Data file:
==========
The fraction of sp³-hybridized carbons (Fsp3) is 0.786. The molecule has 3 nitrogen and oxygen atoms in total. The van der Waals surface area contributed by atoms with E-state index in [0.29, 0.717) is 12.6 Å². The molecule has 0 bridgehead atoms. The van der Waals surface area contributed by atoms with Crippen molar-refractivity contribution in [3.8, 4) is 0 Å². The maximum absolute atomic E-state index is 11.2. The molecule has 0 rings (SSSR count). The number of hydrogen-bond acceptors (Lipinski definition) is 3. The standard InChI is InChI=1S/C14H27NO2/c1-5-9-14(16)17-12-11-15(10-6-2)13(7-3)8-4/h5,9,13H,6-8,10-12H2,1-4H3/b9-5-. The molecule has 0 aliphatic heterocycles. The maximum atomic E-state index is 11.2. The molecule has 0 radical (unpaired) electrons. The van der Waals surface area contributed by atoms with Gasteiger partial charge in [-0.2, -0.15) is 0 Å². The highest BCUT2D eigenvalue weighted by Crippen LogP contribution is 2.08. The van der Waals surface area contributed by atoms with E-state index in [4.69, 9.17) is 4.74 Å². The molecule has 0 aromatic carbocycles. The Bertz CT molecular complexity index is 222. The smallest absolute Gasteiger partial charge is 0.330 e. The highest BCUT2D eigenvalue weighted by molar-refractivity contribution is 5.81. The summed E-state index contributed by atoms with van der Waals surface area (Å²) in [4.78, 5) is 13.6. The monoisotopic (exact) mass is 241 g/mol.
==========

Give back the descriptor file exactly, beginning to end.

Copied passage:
The fraction of sp³-hybridized carbons (Fsp3) is 0.786. The molecule has 3 nitrogen and oxygen atoms in total. The van der Waals surface area contributed by atoms with E-state index in [0.29, 0.717) is 12.6 Å². The molecule has 0 bridgehead atoms. The van der Waals surface area contributed by atoms with Crippen molar-refractivity contribution in [3.8, 4) is 0 Å². The maximum absolute atomic E-state index is 11.2. The molecule has 0 rings (SSSR count). The number of hydrogen-bond acceptors (Lipinski definition) is 3. The standard InChI is InChI=1S/C14H27NO2/c1-5-9-14(16)17-12-11-15(10-6-2)13(7-3)8-4/h5,9,13H,6-8,10-12H2,1-4H3/b9-5-. The molecule has 0 aliphatic heterocycles. The maximum atomic E-state index is 11.2. The molecule has 0 radical (unpaired) electrons. The van der Waals surface area contributed by atoms with Gasteiger partial charge in [-0.2, -0.15) is 0 Å². The highest BCUT2D eigenvalue weighted by Crippen LogP contribution is 2.08. The van der Waals surface area contributed by atoms with E-state index in [4.69, 9.17) is 4.74 Å². The molecule has 0 aromatic carbocycles. The Bertz CT molecular complexity index is 222. The smallest absolute Gasteiger partial charge is 0.330 e. The highest BCUT2D eigenvalue weighted by molar-refractivity contribution is 5.81. The summed E-state index contributed by atoms with van der Waals surface area (Å²) in [4.78, 5) is 13.6. The monoisotopic (exact) mass is 241 g/mol.